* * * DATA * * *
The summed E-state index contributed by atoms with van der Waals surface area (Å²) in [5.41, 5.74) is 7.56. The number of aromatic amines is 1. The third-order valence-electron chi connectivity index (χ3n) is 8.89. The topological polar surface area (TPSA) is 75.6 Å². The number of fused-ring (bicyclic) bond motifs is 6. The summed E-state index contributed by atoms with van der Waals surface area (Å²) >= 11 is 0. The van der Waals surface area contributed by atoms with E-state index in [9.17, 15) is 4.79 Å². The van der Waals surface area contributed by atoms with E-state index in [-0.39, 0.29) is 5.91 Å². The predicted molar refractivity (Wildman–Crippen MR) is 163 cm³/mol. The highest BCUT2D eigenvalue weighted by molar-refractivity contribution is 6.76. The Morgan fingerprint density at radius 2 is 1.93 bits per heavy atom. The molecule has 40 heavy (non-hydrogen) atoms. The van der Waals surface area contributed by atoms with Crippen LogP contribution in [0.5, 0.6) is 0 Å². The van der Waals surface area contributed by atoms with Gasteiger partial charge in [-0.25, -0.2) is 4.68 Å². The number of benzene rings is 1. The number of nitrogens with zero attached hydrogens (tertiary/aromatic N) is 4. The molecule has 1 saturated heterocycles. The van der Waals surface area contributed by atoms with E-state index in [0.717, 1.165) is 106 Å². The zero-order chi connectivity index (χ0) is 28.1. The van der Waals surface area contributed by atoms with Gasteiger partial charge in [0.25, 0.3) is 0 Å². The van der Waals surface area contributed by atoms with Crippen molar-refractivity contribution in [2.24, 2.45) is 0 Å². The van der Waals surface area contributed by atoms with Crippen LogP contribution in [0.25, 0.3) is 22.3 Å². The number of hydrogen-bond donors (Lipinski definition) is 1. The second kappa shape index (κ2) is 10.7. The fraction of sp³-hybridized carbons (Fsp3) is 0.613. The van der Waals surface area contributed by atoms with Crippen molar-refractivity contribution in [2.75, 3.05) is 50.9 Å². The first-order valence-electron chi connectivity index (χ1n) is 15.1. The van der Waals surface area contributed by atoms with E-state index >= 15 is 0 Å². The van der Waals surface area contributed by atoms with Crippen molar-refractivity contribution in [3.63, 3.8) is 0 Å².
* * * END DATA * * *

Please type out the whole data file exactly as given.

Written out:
The summed E-state index contributed by atoms with van der Waals surface area (Å²) in [5.41, 5.74) is 7.56. The number of aromatic amines is 1. The third-order valence-electron chi connectivity index (χ3n) is 8.89. The topological polar surface area (TPSA) is 75.6 Å². The number of fused-ring (bicyclic) bond motifs is 6. The summed E-state index contributed by atoms with van der Waals surface area (Å²) >= 11 is 0. The van der Waals surface area contributed by atoms with E-state index in [9.17, 15) is 4.79 Å². The van der Waals surface area contributed by atoms with E-state index in [-0.39, 0.29) is 5.91 Å². The predicted molar refractivity (Wildman–Crippen MR) is 163 cm³/mol. The highest BCUT2D eigenvalue weighted by molar-refractivity contribution is 6.76. The Morgan fingerprint density at radius 2 is 1.93 bits per heavy atom. The molecule has 40 heavy (non-hydrogen) atoms. The van der Waals surface area contributed by atoms with Crippen LogP contribution in [0.5, 0.6) is 0 Å². The van der Waals surface area contributed by atoms with Gasteiger partial charge in [-0.25, -0.2) is 4.68 Å². The number of benzene rings is 1. The number of nitrogens with zero attached hydrogens (tertiary/aromatic N) is 4. The molecule has 1 saturated heterocycles. The van der Waals surface area contributed by atoms with E-state index in [0.717, 1.165) is 106 Å². The zero-order chi connectivity index (χ0) is 28.1. The van der Waals surface area contributed by atoms with Gasteiger partial charge in [0.25, 0.3) is 0 Å². The van der Waals surface area contributed by atoms with Crippen molar-refractivity contribution in [2.24, 2.45) is 0 Å². The van der Waals surface area contributed by atoms with Crippen LogP contribution in [0.25, 0.3) is 22.3 Å². The number of hydrogen-bond donors (Lipinski definition) is 1. The second kappa shape index (κ2) is 10.7. The fraction of sp³-hybridized carbons (Fsp3) is 0.613. The van der Waals surface area contributed by atoms with Crippen molar-refractivity contribution in [2.75, 3.05) is 50.9 Å². The first-order valence-electron chi connectivity index (χ1n) is 15.1. The van der Waals surface area contributed by atoms with E-state index >= 15 is 0 Å². The van der Waals surface area contributed by atoms with Crippen molar-refractivity contribution in [3.63, 3.8) is 0 Å².